Report: Chinese Trawlers are Dumping Sewage Near Philippine Reefs
The Philippines Department of Defense announced Tuesday that it has called for an investigation of the environmental impact of effluent discharged by Chinese state-backed fishing vessels, which have established an unwelcome presence inside the Philippine EEZ in the Spratly Islands.
The statement follows a new report from the U.S.-based geospatial intelligence company Simularity, which has used satellite imaging to identify telltale green chlorophyll trails near suspected Chinese fishing vessels. The trails may be indicative of algae blooms caused by sewage discharge, according to Simularity head Liz Derr - and as the vessels are stationary, the impact on the local environment could be cumulative.
"When the ships don’t move, the poop piles up," Derr said in a recent presentation. "The hundreds of ships that are anchored in the Spratlys are dumping raw sewage onto the reefs they are occupying."
Derr claimed that biodiversity on nearby reefs has decreased due to an overgrowth of algae, and she warned of impending disaster. "Damaging these reefs directly affects the fish stocks of the entire South China Sea and can lead to a hunger crisis in coastal regions and a collapse of commercial fishing in the South China Sea," she asserted in the presentation.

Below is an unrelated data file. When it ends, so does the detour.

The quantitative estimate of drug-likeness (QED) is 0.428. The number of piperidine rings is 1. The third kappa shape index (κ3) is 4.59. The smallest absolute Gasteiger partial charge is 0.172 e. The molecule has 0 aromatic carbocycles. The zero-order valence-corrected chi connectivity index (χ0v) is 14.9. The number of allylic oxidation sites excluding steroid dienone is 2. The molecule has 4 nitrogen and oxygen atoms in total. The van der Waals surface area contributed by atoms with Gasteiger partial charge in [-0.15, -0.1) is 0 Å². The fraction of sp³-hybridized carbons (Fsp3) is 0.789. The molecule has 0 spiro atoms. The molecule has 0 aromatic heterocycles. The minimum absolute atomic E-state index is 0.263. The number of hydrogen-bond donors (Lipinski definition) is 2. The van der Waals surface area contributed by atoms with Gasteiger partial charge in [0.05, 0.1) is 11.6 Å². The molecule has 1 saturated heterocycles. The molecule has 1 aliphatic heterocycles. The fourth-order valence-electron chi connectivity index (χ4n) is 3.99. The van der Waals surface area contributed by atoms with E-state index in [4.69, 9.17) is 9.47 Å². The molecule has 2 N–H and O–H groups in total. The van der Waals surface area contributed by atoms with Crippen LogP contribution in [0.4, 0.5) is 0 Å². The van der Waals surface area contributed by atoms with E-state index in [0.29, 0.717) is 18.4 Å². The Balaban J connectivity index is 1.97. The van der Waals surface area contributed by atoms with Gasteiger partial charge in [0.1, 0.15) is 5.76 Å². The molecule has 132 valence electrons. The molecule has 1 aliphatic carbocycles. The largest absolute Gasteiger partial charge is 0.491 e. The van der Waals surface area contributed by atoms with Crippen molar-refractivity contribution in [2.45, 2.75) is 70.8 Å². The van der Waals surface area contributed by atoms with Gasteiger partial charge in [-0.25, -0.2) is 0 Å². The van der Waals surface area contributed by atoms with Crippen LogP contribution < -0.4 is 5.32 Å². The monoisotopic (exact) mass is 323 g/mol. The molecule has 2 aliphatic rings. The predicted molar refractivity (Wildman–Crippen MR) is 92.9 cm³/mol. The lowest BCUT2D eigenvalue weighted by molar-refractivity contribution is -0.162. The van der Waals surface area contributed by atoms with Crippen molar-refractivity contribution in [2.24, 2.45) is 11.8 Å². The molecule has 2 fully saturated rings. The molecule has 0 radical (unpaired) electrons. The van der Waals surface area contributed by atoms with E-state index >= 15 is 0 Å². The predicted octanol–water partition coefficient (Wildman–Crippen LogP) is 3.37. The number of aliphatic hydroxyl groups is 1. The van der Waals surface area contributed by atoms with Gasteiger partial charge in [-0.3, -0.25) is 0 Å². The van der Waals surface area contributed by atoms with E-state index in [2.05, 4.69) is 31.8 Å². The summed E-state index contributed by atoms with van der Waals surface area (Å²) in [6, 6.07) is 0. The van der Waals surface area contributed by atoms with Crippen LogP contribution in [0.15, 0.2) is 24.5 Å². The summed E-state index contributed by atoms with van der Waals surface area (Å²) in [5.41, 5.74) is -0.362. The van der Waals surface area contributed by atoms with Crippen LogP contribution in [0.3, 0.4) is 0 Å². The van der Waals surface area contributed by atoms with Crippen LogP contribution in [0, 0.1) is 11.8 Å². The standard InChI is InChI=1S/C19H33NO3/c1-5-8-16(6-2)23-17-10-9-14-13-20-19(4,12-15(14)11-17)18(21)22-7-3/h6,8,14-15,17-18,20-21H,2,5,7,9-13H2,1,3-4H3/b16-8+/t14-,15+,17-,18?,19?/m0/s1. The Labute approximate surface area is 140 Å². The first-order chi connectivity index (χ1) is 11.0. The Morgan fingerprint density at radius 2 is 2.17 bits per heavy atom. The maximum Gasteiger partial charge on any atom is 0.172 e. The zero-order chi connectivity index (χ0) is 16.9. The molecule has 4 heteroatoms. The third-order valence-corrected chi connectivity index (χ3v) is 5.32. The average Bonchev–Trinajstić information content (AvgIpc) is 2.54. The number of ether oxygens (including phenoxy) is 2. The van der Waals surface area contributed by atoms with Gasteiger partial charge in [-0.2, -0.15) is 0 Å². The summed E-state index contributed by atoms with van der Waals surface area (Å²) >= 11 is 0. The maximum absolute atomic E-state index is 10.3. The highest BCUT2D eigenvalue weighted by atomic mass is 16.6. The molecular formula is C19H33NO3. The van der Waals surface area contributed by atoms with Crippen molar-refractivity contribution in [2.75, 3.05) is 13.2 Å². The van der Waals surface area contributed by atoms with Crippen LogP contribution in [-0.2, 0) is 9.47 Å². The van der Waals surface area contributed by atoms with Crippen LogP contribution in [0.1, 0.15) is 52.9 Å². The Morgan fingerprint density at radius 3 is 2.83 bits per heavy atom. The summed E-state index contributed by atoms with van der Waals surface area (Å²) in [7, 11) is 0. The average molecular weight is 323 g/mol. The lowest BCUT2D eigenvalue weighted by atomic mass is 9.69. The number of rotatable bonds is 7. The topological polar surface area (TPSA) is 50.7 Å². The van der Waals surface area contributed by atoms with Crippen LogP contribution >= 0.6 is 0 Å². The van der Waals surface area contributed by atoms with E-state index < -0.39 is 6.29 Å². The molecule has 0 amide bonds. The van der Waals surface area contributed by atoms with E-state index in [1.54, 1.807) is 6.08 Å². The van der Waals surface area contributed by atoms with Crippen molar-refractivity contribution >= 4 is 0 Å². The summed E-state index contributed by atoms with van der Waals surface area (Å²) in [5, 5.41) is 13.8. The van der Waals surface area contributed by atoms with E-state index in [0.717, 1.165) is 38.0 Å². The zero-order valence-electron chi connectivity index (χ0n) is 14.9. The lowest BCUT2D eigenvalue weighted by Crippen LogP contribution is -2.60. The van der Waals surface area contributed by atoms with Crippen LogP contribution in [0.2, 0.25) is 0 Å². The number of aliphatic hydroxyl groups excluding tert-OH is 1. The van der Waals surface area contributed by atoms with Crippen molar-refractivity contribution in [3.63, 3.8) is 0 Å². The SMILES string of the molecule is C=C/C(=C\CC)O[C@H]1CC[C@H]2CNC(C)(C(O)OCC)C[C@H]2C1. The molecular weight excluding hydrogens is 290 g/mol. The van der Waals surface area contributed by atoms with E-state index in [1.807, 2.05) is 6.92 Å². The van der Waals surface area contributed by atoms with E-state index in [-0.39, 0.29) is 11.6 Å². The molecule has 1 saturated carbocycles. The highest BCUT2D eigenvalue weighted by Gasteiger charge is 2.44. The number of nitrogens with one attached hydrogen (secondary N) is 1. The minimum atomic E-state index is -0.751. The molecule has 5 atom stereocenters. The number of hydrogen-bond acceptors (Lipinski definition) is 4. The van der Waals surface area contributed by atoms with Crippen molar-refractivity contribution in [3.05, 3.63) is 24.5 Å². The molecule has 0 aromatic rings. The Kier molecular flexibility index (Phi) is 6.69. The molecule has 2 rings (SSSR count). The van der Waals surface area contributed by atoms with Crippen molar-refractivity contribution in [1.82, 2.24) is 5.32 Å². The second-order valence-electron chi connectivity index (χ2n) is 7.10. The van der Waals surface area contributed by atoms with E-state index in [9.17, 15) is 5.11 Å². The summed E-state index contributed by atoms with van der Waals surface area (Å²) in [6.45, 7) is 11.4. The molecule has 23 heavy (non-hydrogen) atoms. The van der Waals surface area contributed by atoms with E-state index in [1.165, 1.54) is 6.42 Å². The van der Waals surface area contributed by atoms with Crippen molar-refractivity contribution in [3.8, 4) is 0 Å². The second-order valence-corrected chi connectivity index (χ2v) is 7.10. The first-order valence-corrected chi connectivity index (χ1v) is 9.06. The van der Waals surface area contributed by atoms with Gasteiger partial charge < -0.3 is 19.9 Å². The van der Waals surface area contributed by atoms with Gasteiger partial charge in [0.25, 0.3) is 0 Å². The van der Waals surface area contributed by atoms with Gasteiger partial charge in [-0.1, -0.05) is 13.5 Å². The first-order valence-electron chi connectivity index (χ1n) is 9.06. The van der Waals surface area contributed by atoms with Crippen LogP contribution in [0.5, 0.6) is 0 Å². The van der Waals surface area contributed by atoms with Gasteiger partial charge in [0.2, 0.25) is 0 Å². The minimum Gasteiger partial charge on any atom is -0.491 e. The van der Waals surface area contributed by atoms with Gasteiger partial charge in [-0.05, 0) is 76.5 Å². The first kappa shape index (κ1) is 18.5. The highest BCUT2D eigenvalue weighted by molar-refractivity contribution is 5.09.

The Philippines' Department of Environment and Natural Resources (DENR) has pledged to work with defense and coast guard officials to verify the accuracy of Simularity's report and determine if the vessels in question are indeed Chinese. "After that, we will be seeking for the attention of the Chinese government through our [Department of Foreign Affairs," said DENR Undersecretary Benny Antiporda in a statement.
The quantity of effluent has been previously estimated by Captain Carl Schuster (USN, ret'd.), who has suggested that these midsize fishing vessels each generate about 10 pounds of waste per day. For recent Chinese vessel counts at Union Banks, this would amount to about 2,400 pounds per day in total, or roughly 30 tonnes per month.
"China treating us as its toilet is a clear violation of both international and local environmental laws," said Philippine Senator Grace Poe on Tuesday. "If the laws of men are not enough, basic laws of human decency demand that we do not submit to this debasing treatment."
China claims the overwhelming majority of the South China Sea as its own, including Philippine-claimed segments of the Spratly Islands. In March, a flotilla of state-sponsored Chinese maritime militia vessels deployed to waters just off Whitsun Reef in the Union Banks area, anchoring by the hundreds at a position just offshore. After protests from the Philippine government, the large trawlers dispersed, but about 230 remain in the Union Banks lagoon, according to Simularity.
The report coincides with the fifth anniversary of a pivotal ruling from the Permanent Court of Arbitration in the Hague, which found in favor of the Philippines and invalidated Chinese claims to the Philippine EEZ. China regards the ruling as illegitimate "waste paper" and continues to pursue maritime dominance in the region.